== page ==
In 2015, Jessica started nursing school. "I underestimated what it would take from me. Going to school, working full time and raising a little boy was tough!" she says. After a while, complications such as blurred vision, increased seizures and other issues became serious problems.
After a roller coaster of possibilities, insurance denials and other obstacles, she was still determined to find another answer. "I knew there had to be a better solution," Jessica says.
That's when a friend recommended she go to The University of Kansas Health System, where she saw epileptologist Patrick Landazuri, MD.
"Jessica has been one of my most motivated patients since the first time I saw her," he says.
After extensive testing, Dr. Landazuri confirmed the diagnosis Jessica already knew – that her seizures were isolated in her brain's frontal lobe. But Dr. Landazuri also discovered something she didn't know – she had a small cortical dysplasia. This congenital abnormality causes a form of epilepsy that is especially difficult to control.
After more tests, including invasive video EEG monitoring, Dr. Landazuri determined that Jessica was a candidate for surgery. Neurosurgeon Paul Camarata, MD, agreed that removing a 4.5 x 3 cm area of the frontal lobe of her brain may solve her seizure problems.
"Jessica knew immediately that surgery would give her a chance of being seizure-free," says Dr. Landazuri. "And she never looked back."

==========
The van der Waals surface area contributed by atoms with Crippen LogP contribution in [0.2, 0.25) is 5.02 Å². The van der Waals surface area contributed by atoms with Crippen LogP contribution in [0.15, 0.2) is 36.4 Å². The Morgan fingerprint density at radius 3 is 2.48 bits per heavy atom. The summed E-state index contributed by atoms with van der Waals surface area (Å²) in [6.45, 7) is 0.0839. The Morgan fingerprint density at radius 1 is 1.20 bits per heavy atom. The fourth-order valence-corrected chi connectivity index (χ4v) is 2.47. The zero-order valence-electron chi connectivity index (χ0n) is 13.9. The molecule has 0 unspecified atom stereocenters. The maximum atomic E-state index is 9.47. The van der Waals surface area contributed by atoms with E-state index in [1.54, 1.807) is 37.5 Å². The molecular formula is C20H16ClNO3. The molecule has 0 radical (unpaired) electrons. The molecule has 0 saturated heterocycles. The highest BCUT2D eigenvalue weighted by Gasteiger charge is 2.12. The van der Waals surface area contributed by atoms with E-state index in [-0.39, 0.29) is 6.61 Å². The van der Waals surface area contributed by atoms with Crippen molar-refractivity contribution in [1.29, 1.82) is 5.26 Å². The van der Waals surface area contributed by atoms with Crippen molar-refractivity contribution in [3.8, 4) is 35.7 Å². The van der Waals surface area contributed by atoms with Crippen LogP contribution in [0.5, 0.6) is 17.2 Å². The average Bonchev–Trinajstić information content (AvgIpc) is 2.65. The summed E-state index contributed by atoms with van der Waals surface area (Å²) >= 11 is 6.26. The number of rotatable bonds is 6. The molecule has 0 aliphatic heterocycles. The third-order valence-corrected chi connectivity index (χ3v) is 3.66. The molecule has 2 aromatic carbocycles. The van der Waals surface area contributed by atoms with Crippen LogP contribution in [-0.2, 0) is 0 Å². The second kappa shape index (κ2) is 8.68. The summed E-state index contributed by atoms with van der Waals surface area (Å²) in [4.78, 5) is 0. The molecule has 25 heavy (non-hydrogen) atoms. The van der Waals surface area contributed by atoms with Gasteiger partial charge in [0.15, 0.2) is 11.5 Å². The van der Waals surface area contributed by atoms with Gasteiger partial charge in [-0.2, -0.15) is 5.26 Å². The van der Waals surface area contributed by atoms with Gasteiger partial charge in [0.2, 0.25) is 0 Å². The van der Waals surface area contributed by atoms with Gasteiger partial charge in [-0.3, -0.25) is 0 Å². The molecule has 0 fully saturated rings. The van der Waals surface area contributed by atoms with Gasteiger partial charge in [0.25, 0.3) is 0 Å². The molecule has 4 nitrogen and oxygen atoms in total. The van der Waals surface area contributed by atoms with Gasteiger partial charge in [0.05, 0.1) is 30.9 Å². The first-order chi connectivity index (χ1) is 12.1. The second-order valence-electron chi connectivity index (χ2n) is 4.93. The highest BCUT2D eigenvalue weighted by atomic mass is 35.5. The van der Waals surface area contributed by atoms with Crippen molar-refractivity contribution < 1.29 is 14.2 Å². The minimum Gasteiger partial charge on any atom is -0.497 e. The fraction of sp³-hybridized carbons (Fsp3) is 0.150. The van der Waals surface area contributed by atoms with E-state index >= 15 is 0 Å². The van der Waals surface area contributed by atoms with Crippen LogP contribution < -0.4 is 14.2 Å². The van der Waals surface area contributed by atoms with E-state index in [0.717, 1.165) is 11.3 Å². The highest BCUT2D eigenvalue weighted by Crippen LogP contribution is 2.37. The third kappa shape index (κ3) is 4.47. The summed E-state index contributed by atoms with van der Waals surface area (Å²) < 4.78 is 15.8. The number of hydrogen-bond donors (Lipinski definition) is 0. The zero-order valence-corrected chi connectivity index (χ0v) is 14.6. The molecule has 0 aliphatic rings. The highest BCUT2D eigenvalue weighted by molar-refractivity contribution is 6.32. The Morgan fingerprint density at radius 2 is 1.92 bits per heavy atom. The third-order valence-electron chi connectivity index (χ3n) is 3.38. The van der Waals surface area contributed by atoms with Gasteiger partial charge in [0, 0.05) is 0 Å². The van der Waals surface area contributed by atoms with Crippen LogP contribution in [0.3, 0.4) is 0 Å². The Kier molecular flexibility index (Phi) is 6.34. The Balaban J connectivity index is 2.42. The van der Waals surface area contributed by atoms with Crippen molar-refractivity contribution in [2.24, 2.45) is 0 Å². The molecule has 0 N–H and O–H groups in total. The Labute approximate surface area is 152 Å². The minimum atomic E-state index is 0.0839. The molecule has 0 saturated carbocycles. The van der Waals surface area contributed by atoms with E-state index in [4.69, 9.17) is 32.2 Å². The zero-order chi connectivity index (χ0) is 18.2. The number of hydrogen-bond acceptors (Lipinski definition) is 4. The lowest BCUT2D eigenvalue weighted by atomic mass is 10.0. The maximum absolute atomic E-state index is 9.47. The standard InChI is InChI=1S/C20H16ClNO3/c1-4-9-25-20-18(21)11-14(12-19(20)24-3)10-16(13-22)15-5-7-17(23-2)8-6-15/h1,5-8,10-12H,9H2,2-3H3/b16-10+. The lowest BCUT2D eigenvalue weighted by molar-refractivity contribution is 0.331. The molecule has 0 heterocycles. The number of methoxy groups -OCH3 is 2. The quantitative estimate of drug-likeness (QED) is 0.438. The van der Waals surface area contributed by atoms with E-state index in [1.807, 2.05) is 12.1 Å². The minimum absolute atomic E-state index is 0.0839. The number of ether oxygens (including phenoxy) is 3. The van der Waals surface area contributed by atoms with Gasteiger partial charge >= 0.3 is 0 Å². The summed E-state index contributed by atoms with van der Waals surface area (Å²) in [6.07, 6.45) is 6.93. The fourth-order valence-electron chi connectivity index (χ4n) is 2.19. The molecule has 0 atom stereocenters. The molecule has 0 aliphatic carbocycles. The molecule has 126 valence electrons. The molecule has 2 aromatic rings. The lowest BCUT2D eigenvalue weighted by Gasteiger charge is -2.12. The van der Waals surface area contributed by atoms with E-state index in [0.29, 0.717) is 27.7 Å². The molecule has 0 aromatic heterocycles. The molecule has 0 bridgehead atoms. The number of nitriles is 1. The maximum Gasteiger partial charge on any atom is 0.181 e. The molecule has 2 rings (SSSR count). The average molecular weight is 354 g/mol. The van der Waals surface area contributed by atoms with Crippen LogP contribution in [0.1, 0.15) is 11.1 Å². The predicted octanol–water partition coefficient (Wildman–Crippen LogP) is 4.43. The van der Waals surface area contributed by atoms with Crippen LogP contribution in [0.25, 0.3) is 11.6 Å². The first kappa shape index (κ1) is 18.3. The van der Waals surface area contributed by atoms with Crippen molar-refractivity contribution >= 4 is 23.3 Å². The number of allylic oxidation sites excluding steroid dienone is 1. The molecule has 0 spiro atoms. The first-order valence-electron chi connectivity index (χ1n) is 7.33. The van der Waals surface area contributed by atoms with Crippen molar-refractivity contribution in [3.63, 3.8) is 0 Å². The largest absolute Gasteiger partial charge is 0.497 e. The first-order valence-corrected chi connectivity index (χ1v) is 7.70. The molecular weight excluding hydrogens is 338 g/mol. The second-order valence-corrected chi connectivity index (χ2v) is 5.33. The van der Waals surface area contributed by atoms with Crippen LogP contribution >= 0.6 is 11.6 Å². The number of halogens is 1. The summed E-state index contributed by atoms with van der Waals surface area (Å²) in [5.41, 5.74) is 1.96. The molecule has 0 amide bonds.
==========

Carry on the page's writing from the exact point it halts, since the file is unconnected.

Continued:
The 2 physicians completed the surgery on October 22, 2015, and Jessica has not had a single seizure since.
"I can't thank them enough," Jessica says. "They removed the problem! It's amazing to know what it feels like to live seizure-free. I wish I had come to The University of Kansas Health System from the beginning and especially before I had my baby. They would have helped me manage my symptoms, avoid complications while I was pregnant and answered all my questions post-delivery."
Today Jessica is enjoying life with her husband, Brent, and kindergartner, Braxton. She also has specific career plans. After graduating from nursing school, she hopes to work in neurology. "I'd love to be in the neurosurgery operating rooms," she says.
Jessica also has a passion to help others learn more about epilepsy. "Epilepsy patients are an underserved population and they need a voice!" she says. "Everyone should receive the kind of care I did at The University of Kansas Health System. They were on the team with me. I felt like they were as invested in this as I was."
Update: Jessica shares how her life has changed 18 months after her epilepsy surgery.